What goes around comes around

April 16, 2010

As a writer trained in journalism, the First Amendment is very important to me.  I almost always reside on the side of free speech, even if I find the speech offensive.  As one of my favorite professors used to say, “In America, we have a protected right to make a fool of ourselves.”

But nothing is black and white.  It is the complicated, fuzzy gray areas that make life real, give it dimension, and keep us from getting bored.  Yes, we should be able to make fools of ourselves if we are so inclined.  But at some point, speech crosses a line of basic human decency.  The Westboro Church of Topeka, Kan. has crossed that line. 

When Albert Snyder’s 20-year-old son died in Iraq over four years ago, the family planned a traditional military funeral to honor Lance Cpl. Matthew Snyder’s sacrifice. 

Mourners were horrified when Matthew’s funeral was used as a stage for a radical political protest by Westboro Church.  News broadcasts showed protestors outside the funeral carrying signs that read, “Thank God for dead soldiers,” and “You’re going to Hell.”

The group’s website states that, “Military funerals have become pagan orgies of idolatrous blasphemy, where they pray to the dunghill gods of Sodom and play taps to a fallen fool.” 

The group believes that soldiers dying in Iraq and elsewhere is God’s punishment for America’s support of the homosexual community.

Ironically, these soldiers died defending these people’s right to make whatever irrational assertions about their government that they want.  These soldiers are dying to defend Westboro’s right to protest at their funerals.

In the years since his son’s funeral, Albert Snyder has been in an all-consuming legal battle against Westboro Church.  The church argues that it has a protected right under the First Amendment to picket funerals.  Mr. Snyder believes otherwise.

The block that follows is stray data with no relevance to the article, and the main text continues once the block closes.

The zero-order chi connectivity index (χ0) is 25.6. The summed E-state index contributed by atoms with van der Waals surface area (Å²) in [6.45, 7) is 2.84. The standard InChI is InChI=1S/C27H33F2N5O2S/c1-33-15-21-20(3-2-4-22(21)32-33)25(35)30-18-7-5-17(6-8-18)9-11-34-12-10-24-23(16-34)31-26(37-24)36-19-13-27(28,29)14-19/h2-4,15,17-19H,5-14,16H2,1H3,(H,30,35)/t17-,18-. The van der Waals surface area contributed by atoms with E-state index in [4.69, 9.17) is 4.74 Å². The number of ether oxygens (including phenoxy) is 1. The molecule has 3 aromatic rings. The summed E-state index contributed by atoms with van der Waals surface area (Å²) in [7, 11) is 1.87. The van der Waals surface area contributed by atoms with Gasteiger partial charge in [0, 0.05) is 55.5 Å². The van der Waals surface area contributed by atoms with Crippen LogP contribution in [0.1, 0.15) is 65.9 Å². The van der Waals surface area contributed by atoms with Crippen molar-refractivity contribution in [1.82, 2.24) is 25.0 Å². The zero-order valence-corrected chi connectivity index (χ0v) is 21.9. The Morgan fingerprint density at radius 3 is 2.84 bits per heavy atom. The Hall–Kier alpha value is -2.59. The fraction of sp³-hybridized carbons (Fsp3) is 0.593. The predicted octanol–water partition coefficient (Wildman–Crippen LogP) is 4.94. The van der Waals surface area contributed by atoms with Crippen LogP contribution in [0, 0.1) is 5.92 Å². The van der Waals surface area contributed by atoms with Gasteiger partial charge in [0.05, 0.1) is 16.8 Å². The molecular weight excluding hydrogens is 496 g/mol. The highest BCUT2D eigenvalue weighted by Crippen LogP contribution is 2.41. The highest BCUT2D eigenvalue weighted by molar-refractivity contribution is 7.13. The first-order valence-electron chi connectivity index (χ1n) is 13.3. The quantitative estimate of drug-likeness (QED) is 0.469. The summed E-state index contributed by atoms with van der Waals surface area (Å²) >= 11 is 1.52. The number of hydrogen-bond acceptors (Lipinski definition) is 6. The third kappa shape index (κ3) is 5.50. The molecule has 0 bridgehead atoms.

Westboro doesn’t limit its protests to military funerals.  They began their crusade at the funeral of Matthew Shepard, the gay college student who was brutally murdered in Wyoming in 1998. 

Many were sickened by the images of Matthew Shepard’s grieving parents trying to navigate a mob of screaming protestors to bury their son. 

In 2007, the Westboro group also protested at the funeral of the Reverend Jerry Falwell, the prominent voice of conservative evangelical Christianity.  Westboro followers believe that Falwell was a false prophet who preached lies such as, “God loves everyone.”

Mr. Snyder argues that protesting at funerals is not protected speech because it is inciting violence.  This point is beyond dispute. 

Prior to Rev. Falwell’s memorial, authorities discovered bombs in the car of a Liberty University student planning to attack the Westboro protestors during the funeral.  Violence has officially been incited.   

It is almost universally agreed upon that protesting a funeral, any funeral, is inappropriate.  But constitutional scholars fear that a ruling against Westboro would create a “slippery slope” that would eventually lead to greater restrictions on free speech for everyone. 

I don’t share this fear.  If the law were interpreted to prohibit protesting at funerals, we would still maintain our right to peaceably assemble on the steps of the Capital, in our local parks, and other public spaces. 

It’s true that our right to free speech is sacred.  But so is our right to grieve our loved ones in peace.  The Supreme Court has agreed to hear Mr. Snyder’s case. 

If he loses, Westboro followers should be prepared for protesters at their funerals carrying signs that read, “God loves everyone,” and “God bless America.”  After all, what goes around comes around.

This article first appeared in the Lewistown News-Argus and the Sidney (Mont.) Herald on April 16, 2010.